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Uganda Golf Club needs external probe to protect its integrity

In my golfing career spanning more than three decades, I have held various responsibilities such as deputy chairman of the Uganda Golf Club (UGC) and was onetime the chairperson of its disciplinary committee.

It was in 2010 when the management committee and its captain, Okello Ocero, enthusiastically recommended me to become a trustee of the club. Since then, I have been very active and assisting in proposals and dispute resolutions utilizing my legal and judicial experiences.

Of recent, however, I have become a target for self-seekers and opportunists who have made my role as a trustee untenable. So, in line with my convictions, I would like to share the troubles at UGC as well as offer recommendations for the once prestigious club to reform itself.


Behind the glamour and elegance associated with UGC, there lies gross mismanagement, theft, conflict of interest and loss of millions of shillings caused by the owners and managers of the club who are heavily implicated in the commission of those offences.

Worse still, the club was shockingly in deficit to the tune of not less than Shs 900 million shillings and, for over a year, the trustees, management committee and staff were fiercely exchanging accusations and counter accusations as to who stole what and on whose instructions.

The chairman of the board of trustees, Dr Sam Zaramba, had in the 2016-2017 term disclosed to other trustees and the management committee the seriousness of mismanagement of money in the club. Other trustees are Okello Ocero, Dr Martin Aliker, Monica Ntege Azuba and myself.

Incidentally, there are the only two trustees who have been reported as directly involved in violation of the constitution and its rules.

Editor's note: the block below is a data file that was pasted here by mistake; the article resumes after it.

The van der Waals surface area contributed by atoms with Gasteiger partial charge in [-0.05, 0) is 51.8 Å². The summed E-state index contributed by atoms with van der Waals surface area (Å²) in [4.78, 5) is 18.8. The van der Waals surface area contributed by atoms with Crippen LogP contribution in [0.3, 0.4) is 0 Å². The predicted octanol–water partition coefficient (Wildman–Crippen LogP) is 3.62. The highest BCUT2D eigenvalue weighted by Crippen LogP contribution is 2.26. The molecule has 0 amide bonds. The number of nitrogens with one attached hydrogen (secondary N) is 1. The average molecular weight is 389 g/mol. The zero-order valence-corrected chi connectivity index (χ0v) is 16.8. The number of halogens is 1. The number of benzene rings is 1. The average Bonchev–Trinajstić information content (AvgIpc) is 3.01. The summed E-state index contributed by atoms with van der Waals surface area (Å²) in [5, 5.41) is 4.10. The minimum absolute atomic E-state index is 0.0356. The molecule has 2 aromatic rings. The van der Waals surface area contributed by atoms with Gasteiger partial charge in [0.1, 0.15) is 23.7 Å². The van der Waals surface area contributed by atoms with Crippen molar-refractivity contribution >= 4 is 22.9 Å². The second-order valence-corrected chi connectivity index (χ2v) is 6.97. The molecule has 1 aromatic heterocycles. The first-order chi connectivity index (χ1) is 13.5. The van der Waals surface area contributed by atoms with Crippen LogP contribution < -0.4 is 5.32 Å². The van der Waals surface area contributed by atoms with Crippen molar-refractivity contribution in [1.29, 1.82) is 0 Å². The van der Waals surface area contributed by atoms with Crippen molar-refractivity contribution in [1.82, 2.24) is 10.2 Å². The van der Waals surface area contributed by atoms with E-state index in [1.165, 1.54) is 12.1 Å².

They have both violated the constitution through conflicts of interest. Around May this year, the trustees unanimously resolved that complaints of the club’s mismanagement and indebtedness should be investigated by the club’s management committee which supervises and not manages the business of the club.

Some culprits claim day-to-day decisions and micro-management of the club are exclusively the responsibility of the club professional manager and his or her department in accordance with Article 29 of the club constitution.

However, greed and ignorance have combined to deny that professional to perform the duties and functions assigned to the office. The management committee and the captain of the club are exclusively responsible for the golf course and its maintenance as well as running the game.

For this, they must budget for and utilize an annual sum called imprest. The same conditions apply to the professional manager who also is only authorized to spend money allowed in his imprest.

The great deal of the mess in the club has been caused by numerous infringements on the constitution and misconceptions about the distinct different roles played by the management committee and professional manager respectively.

For instance, the constitution provides that the decisions of the board bind the management committee. Another provision provides that board meetings are to be called by the board secretary in consultation with chairman of the board.

But during the current crisis, meetings have been called by Dr Zaramba or his deputy Okello Ocero oblivious to the club’s constitution and rules.


The probe committee was set up to investigate the problems at the club yet in 2008, there was an excellent and commendable report of a similar probe committee the members of which were Prof Turyamuhika, Dr Aliker and Mr Charles Kareba, among others.

That 2008 report is much superior and more detailed than the report of the 2017 committee. The recommendations of that well-balanced probe committee have never been implemented. It is, therefore, baffling why anyone today should be worshipping the report of a compromised and incompetent probe committee.

I briefly appeared before the 2017 probe committee under protest because of the way they had carefully planned to avoid their terms of reference and ambush me in a meeting attended by my accusers of impropriety.